A third category are those with an underlying cause for their reduction in bone density, these are often younger people with a history of nutritional deficiencies, drug therapies or inherited causes.

The prevalence of Osteoporosis itself is difficult to determine and likely under reported however in the UK over 1/3 women and 1/5 men will sustain a fragility fracture in their lifetime and at age 75-84 the absolute 10 year risk for sustaining a fragility fracture is approx. 24% for women and 14% for men.

What should we do?

Clearly in cases of a known fracture especially if it is low trauma, we should be considering factors that may have contributed to a lower bone density and I would hope this point doesn’t require labouring significantly.

We should retain some level of suspicion for all the people who attend Physiotherapy and consider if they have risk factors which may lead them to have (or to develop) low bone density. As seen in the above numbers, the likelihood of a fragility fracture is relatively high over a lifetime so I do not believe it unreasonable to consider the factors in every person. We will be asking many of the questions as part of a normal assessment and a process of connecting the dots is not an onerous one.

In our younger attendees recognition of factors contributing to the possibility of low bone density and/or an underlying cause does raise the possibility of more medical urgency. Nutritional deficiencies in conditions such as RED-S for example or familial history of fragility fractures will raise our suspicions. I will cover these in more detail in later instalments.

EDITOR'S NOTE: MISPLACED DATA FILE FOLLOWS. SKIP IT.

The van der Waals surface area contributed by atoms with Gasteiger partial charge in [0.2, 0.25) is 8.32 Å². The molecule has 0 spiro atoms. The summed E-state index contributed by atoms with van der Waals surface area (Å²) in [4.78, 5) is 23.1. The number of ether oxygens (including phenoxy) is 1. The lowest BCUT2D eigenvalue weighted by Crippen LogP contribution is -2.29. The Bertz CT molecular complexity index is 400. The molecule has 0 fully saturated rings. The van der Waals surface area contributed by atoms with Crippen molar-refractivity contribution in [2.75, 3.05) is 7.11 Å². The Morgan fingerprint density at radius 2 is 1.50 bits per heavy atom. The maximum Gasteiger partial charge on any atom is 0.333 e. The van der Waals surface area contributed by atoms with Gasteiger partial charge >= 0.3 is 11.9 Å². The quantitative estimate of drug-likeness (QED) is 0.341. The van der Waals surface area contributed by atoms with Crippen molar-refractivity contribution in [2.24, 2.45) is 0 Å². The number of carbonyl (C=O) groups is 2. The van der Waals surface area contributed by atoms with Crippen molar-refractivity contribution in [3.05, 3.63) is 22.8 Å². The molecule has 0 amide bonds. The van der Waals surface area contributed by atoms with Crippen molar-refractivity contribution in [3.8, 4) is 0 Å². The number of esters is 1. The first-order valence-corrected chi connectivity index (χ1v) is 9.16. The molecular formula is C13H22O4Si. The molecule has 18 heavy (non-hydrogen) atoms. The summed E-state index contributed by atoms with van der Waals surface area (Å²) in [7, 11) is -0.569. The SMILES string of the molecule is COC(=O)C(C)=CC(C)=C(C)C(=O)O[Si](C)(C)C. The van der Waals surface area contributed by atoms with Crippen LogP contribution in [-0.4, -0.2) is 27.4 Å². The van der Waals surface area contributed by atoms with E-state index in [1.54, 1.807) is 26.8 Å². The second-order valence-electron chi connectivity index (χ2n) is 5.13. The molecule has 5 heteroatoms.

Investigating

DXA scanning is the gold standard for measuring bone mass, it is usually easily accessible via a community service but local pathways will vary. Using a tool such as the FRAX (fracture risk assessment) can help to assess thresholds for investigation.

Management

Medical management through supplementation of calcium and vitamin D, bisphosphonates and biologics can be used. Physiotherapy has a role using weightbearing physical activity to load the skeletal structure and in falls prevention. (more to come in a subsequent blog).

As usual thanks for reading and don’t forget to check out my other blogs. Sign up for the Rheumatology.Physio newsletter for further resources and updates!

Osteoporosis is one of the featured conditions in my “Rheumatology At A Glance” booklet along with 9 others – more details in the shop here.

Related Blogs

An Introduction to Rheumatoid Arthritis for Therapists

Polymyalgia Rheumatica

Gout

Imaging in Rheumatology for Physios

References

Book by Drs Al-Sukaini, Azam and Samanta https://www.amazon.co.uk/Rheumatology-clinical-handbook-medical-students/dp/1907904263/ref=sr_1_1?ie=UTF8&qid=1538037053&sr=8-1&keywords=rheumatology+a+clinical+handbook

Cauley J – Osteoporosis: fracture epidemiology update 2016, Current Opin Rheumatol 2017, 29:150–156

 Rosen CJ. The Epidemiology and Pathogenesis of Osteoporosis. [Updated 2017 Feb 21]. In: Feingold KR, Anawalt B, Boyce A, et al., editors. Endotext [Internet]. South Dartmouth (MA): MDText.com, Inc.; 2000-

Compston, J., Cooper, A., Cooper, C. et al. Arch Osteoporos (2017) 12: 43. https://doi.org/10.1007/s11657-017-0324-5

The Stages of Rheumatoid Arthritis – Established Disease

Intro

This finishes the series of blogs in my RA series that looks to expand upon the article for PhysioFirst which you can read in full here. It has topped 9000 downloads at the time of writing this blog and I am immensely proud of it as a piece of work, it was however hamstrung by a word limit and primarily about the joint dysfunction component of RA. Check out the intro to RA stages here prior to reading this one.